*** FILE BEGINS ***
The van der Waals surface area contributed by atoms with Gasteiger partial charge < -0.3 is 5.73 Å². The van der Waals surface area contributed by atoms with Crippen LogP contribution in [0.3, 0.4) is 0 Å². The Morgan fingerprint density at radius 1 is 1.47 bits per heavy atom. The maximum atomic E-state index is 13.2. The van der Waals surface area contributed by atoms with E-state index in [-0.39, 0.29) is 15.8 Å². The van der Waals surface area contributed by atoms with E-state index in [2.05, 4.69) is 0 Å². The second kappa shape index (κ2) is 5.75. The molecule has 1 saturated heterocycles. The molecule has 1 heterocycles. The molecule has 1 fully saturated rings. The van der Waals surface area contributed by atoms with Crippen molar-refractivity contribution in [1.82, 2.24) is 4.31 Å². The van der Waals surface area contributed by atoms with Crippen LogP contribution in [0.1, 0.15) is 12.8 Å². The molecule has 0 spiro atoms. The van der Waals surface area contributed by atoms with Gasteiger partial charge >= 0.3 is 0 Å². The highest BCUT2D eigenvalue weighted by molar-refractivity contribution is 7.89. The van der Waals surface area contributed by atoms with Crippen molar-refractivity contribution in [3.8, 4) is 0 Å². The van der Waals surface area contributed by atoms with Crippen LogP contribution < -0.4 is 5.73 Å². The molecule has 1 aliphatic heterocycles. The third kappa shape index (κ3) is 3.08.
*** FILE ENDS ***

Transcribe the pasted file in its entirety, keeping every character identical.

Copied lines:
The van der Waals surface area contributed by atoms with Gasteiger partial charge < -0.3 is 5.73 Å². The van der Waals surface area contributed by atoms with Crippen LogP contribution in [0.3, 0.4) is 0 Å². The Morgan fingerprint density at radius 1 is 1.47 bits per heavy atom. The maximum atomic E-state index is 13.2. The van der Waals surface area contributed by atoms with E-state index in [-0.39, 0.29) is 15.8 Å². The van der Waals surface area contributed by atoms with E-state index in [2.05, 4.69) is 0 Å². The second kappa shape index (κ2) is 5.75. The molecule has 1 saturated heterocycles. The molecule has 1 heterocycles. The molecule has 1 fully saturated rings. The van der Waals surface area contributed by atoms with Crippen molar-refractivity contribution in [1.82, 2.24) is 4.31 Å². The van der Waals surface area contributed by atoms with Crippen LogP contribution in [0.1, 0.15) is 12.8 Å². The molecule has 0 spiro atoms. The van der Waals surface area contributed by atoms with Gasteiger partial charge >= 0.3 is 0 Å². The highest BCUT2D eigenvalue weighted by molar-refractivity contribution is 7.89. The van der Waals surface area contributed by atoms with Crippen molar-refractivity contribution in [3.8, 4) is 0 Å². The van der Waals surface area contributed by atoms with Crippen LogP contribution < -0.4 is 5.73 Å². The molecule has 1 aliphatic heterocycles. The third kappa shape index (κ3) is 3.08.